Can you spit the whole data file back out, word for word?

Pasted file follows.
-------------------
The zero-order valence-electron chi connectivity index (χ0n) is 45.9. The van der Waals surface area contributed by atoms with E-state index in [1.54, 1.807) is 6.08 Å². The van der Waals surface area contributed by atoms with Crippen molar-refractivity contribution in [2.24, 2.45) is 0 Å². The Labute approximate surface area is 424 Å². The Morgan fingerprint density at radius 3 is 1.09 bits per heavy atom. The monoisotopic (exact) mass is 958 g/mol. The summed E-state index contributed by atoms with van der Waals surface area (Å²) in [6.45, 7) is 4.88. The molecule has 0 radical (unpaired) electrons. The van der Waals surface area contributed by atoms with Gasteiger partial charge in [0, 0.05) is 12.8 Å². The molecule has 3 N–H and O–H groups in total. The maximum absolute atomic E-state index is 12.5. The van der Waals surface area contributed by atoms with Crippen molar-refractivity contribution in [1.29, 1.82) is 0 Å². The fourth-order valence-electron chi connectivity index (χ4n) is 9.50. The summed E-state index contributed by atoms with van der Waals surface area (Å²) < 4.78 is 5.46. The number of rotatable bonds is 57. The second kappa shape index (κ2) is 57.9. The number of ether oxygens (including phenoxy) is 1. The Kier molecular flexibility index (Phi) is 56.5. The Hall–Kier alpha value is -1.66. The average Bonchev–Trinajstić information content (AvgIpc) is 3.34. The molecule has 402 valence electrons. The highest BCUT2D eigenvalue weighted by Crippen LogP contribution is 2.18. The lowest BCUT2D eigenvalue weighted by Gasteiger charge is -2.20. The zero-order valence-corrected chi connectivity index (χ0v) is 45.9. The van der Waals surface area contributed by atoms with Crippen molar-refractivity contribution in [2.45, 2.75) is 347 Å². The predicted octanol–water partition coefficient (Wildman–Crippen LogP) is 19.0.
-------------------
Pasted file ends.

The zero-order valence-electron chi connectivity index (χ0n) is 45.9. The van der Waals surface area contributed by atoms with E-state index in [1.54, 1.807) is 6.08 Å². The van der Waals surface area contributed by atoms with Crippen molar-refractivity contribution in [2.24, 2.45) is 0 Å². The Labute approximate surface area is 424 Å². The Morgan fingerprint density at radius 3 is 1.09 bits per heavy atom. The monoisotopic (exact) mass is 958 g/mol. The summed E-state index contributed by atoms with van der Waals surface area (Å²) in [6.45, 7) is 4.88. The molecule has 0 radical (unpaired) electrons. The van der Waals surface area contributed by atoms with Gasteiger partial charge in [0, 0.05) is 12.8 Å². The molecule has 3 N–H and O–H groups in total. The maximum absolute atomic E-state index is 12.5. The van der Waals surface area contributed by atoms with Crippen molar-refractivity contribution in [1.29, 1.82) is 0 Å². The fourth-order valence-electron chi connectivity index (χ4n) is 9.50. The summed E-state index contributed by atoms with van der Waals surface area (Å²) < 4.78 is 5.46. The number of rotatable bonds is 57. The second kappa shape index (κ2) is 57.9. The number of ether oxygens (including phenoxy) is 1. The Kier molecular flexibility index (Phi) is 56.5. The Hall–Kier alpha value is -1.66. The average Bonchev–Trinajstić information content (AvgIpc) is 3.34. The molecule has 402 valence electrons. The highest BCUT2D eigenvalue weighted by Crippen LogP contribution is 2.18. The lowest BCUT2D eigenvalue weighted by Gasteiger charge is -2.20. The zero-order valence-corrected chi connectivity index (χ0v) is 45.9. The van der Waals surface area contributed by atoms with Crippen molar-refractivity contribution in [2.45, 2.75) is 347 Å². The predicted octanol–water partition coefficient (Wildman–Crippen LogP) is 19.0.